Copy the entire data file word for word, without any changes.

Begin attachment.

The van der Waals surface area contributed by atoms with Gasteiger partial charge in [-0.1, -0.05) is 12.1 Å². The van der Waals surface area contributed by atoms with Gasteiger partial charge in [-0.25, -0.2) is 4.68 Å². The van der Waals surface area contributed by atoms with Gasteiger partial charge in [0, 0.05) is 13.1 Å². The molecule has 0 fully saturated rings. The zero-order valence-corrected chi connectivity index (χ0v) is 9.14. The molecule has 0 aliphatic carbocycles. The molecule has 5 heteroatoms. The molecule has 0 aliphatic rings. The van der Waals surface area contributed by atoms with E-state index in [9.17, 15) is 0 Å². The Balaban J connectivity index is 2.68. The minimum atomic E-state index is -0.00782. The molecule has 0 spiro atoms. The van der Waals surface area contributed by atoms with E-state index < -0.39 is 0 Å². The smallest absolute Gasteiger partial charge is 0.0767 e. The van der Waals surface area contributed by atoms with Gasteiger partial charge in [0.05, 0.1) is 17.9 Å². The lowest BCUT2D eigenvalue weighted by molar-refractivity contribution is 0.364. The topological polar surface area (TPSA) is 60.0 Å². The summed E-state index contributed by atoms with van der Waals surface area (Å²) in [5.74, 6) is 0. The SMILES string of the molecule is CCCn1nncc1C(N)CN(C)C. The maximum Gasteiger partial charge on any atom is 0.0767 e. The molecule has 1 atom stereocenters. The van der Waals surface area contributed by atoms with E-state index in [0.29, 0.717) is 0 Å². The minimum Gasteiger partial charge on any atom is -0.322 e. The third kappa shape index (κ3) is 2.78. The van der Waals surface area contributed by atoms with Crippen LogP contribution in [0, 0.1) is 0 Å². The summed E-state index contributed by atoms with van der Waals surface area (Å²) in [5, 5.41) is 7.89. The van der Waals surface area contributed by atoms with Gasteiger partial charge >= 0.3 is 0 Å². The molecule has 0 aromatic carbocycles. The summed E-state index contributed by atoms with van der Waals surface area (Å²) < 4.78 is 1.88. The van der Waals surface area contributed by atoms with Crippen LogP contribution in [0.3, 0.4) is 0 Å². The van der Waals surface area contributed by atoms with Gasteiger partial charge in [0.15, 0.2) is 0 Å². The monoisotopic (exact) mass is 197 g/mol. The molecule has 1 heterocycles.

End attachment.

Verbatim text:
The van der Waals surface area contributed by atoms with Gasteiger partial charge in [-0.1, -0.05) is 12.1 Å². The van der Waals surface area contributed by atoms with Gasteiger partial charge in [-0.25, -0.2) is 4.68 Å². The van der Waals surface area contributed by atoms with Gasteiger partial charge in [0, 0.05) is 13.1 Å². The molecule has 0 fully saturated rings. The zero-order valence-corrected chi connectivity index (χ0v) is 9.14. The molecule has 0 aliphatic carbocycles. The molecule has 5 heteroatoms. The molecule has 0 aliphatic rings. The van der Waals surface area contributed by atoms with E-state index in [9.17, 15) is 0 Å². The Balaban J connectivity index is 2.68. The minimum atomic E-state index is -0.00782. The molecule has 0 spiro atoms. The van der Waals surface area contributed by atoms with E-state index < -0.39 is 0 Å². The smallest absolute Gasteiger partial charge is 0.0767 e. The van der Waals surface area contributed by atoms with Gasteiger partial charge in [0.05, 0.1) is 17.9 Å². The lowest BCUT2D eigenvalue weighted by molar-refractivity contribution is 0.364. The topological polar surface area (TPSA) is 60.0 Å². The summed E-state index contributed by atoms with van der Waals surface area (Å²) in [5.74, 6) is 0. The SMILES string of the molecule is CCCn1nncc1C(N)CN(C)C. The maximum Gasteiger partial charge on any atom is 0.0767 e. The molecule has 1 atom stereocenters. The van der Waals surface area contributed by atoms with E-state index in [0.29, 0.717) is 0 Å². The minimum Gasteiger partial charge on any atom is -0.322 e. The third kappa shape index (κ3) is 2.78. The van der Waals surface area contributed by atoms with Crippen LogP contribution in [0, 0.1) is 0 Å². The summed E-state index contributed by atoms with van der Waals surface area (Å²) in [5, 5.41) is 7.89. The van der Waals surface area contributed by atoms with Gasteiger partial charge >= 0.3 is 0 Å². The molecule has 0 aromatic carbocycles. The summed E-state index contributed by atoms with van der Waals surface area (Å²) < 4.78 is 1.88. The van der Waals surface area contributed by atoms with Crippen LogP contribution in [0.3, 0.4) is 0 Å². The van der Waals surface area contributed by atoms with Gasteiger partial charge in [0.15, 0.2) is 0 Å². The monoisotopic (exact) mass is 197 g/mol. The molecule has 1 heterocycles.